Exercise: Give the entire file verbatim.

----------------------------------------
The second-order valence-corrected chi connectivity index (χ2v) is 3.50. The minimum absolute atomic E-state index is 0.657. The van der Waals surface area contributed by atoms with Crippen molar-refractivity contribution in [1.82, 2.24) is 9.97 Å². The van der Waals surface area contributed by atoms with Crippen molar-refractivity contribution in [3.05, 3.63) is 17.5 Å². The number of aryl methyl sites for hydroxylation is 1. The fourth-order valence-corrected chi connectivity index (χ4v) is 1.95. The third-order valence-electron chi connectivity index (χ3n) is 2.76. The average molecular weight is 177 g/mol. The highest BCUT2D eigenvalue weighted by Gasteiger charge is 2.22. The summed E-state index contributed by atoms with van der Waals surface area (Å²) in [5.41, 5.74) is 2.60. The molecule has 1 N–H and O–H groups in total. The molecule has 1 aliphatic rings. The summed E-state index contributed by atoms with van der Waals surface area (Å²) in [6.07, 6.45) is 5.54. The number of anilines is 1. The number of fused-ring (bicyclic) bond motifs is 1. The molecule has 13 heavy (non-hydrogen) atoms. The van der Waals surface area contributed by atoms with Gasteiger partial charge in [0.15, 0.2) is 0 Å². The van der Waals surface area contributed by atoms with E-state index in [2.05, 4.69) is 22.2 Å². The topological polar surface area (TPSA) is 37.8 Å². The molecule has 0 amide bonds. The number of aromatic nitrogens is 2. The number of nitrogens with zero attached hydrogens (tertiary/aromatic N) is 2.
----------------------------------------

The second-order valence-corrected chi connectivity index (χ2v) is 3.50. The minimum absolute atomic E-state index is 0.657. The van der Waals surface area contributed by atoms with Crippen molar-refractivity contribution in [1.82, 2.24) is 9.97 Å². The van der Waals surface area contributed by atoms with Crippen molar-refractivity contribution in [3.05, 3.63) is 17.5 Å². The number of aryl methyl sites for hydroxylation is 1. The fourth-order valence-corrected chi connectivity index (χ4v) is 1.95. The third-order valence-electron chi connectivity index (χ3n) is 2.76. The average molecular weight is 177 g/mol. The highest BCUT2D eigenvalue weighted by Gasteiger charge is 2.22. The summed E-state index contributed by atoms with van der Waals surface area (Å²) in [5.41, 5.74) is 2.60. The molecule has 1 N–H and O–H groups in total. The molecule has 1 aliphatic rings. The summed E-state index contributed by atoms with van der Waals surface area (Å²) in [6.07, 6.45) is 5.54. The number of anilines is 1. The number of fused-ring (bicyclic) bond motifs is 1. The molecule has 13 heavy (non-hydrogen) atoms. The van der Waals surface area contributed by atoms with Gasteiger partial charge in [0.15, 0.2) is 0 Å². The van der Waals surface area contributed by atoms with E-state index in [2.05, 4.69) is 22.2 Å². The topological polar surface area (TPSA) is 37.8 Å². The molecule has 0 amide bonds. The number of aromatic nitrogens is 2. The number of nitrogens with zero attached hydrogens (tertiary/aromatic N) is 2.